National White Water Centre, Bala
With about 9km of natural river, the National White Water Centre, near Bala in North Wales, is the only commercially rafted stretch of water in the UK that compares to whitewater rafting worldwide. The Tryweryn river mixes the intensity of an Olympic-grade whitewater course and a journey through the Snowdonia National Park – it has the highest density of otters in North Wales. Plus it’s a beautiful river.
Your first rapid
A big rapid is intimidating the first time you hear it; you really sense the power of the river. You’ll help the guide position the approach, but won’t be able to see where you’re going. Then your boat suddenly accelerates and you’re into the rapid, ducking the spray and listening to commands from the guide. That’s a massive rush.
The River Dee, Denbighshire
While the upper Tryweryn has five sections of rapids over 1.5km, the River Dee rapids are less continuous, so there’s time to breathe between sections of whitewater – there are sections of grade 3-4, then 2-3 then another 3-4 section over 4km. In other words, time to enjoy the journey on a lovely river.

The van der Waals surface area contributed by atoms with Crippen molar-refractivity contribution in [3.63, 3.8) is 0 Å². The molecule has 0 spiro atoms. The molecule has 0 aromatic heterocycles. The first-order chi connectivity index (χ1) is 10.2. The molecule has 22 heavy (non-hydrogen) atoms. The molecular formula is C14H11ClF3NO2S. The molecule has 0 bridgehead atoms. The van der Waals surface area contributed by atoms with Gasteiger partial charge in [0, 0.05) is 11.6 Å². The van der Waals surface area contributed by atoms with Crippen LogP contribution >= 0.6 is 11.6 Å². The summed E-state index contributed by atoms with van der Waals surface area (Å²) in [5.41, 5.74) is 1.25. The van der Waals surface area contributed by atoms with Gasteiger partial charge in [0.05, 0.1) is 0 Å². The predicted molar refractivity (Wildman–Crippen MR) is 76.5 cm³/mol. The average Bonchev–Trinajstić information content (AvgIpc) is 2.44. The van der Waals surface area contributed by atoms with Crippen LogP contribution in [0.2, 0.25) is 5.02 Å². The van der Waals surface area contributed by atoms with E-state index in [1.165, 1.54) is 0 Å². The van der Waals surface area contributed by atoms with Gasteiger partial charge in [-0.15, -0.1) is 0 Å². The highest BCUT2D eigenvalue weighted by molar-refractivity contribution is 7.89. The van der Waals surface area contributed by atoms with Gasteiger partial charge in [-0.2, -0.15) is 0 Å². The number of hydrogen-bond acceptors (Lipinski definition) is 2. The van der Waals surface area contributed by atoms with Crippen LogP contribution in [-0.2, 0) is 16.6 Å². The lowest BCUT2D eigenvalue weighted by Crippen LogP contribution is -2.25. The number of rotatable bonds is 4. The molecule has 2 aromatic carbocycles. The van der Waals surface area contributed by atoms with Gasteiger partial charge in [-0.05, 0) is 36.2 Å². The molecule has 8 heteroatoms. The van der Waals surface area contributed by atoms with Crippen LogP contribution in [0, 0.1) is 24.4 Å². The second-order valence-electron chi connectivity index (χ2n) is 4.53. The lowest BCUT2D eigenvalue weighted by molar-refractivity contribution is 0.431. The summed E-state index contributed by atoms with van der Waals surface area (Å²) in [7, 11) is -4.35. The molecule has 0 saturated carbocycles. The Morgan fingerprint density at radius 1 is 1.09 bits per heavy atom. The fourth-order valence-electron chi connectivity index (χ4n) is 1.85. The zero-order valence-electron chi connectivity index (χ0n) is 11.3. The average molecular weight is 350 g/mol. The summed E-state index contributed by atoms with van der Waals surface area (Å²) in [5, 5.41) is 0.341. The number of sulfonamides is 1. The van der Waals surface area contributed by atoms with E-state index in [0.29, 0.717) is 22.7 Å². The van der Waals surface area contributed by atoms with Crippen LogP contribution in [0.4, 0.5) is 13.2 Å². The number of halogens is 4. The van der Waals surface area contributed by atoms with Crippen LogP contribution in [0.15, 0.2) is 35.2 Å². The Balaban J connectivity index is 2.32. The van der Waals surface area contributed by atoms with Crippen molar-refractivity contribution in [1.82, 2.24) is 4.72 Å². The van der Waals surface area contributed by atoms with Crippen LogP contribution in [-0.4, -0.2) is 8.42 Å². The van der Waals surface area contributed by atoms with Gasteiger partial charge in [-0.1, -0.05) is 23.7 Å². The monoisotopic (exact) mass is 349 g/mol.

Search for whitewater rafting providers in Llangollen.
The natural world
A lot of rafting is about not knowing what’s around the corner. You may see something unusual – I see otters when I’m the first on the Tryweryn – and usually dippers and yellow tits. And it’s also about being in the countryside. On natural rivers you’re under a canopy of trees, going through dappled sunlight into warm sunshine like something from The Lord of the Rings.
Very much a journey through classic Carmarthenshire rural woodland – old forest and green rolling hills. River Teifi, the queen of rivers (it’s the longest river that rises and exits in Wales) has kingfishers, otters and leaping salmon and only three whitewater sections, so rafting here is a mix of being in nature and gentle adventure. A great family trip.
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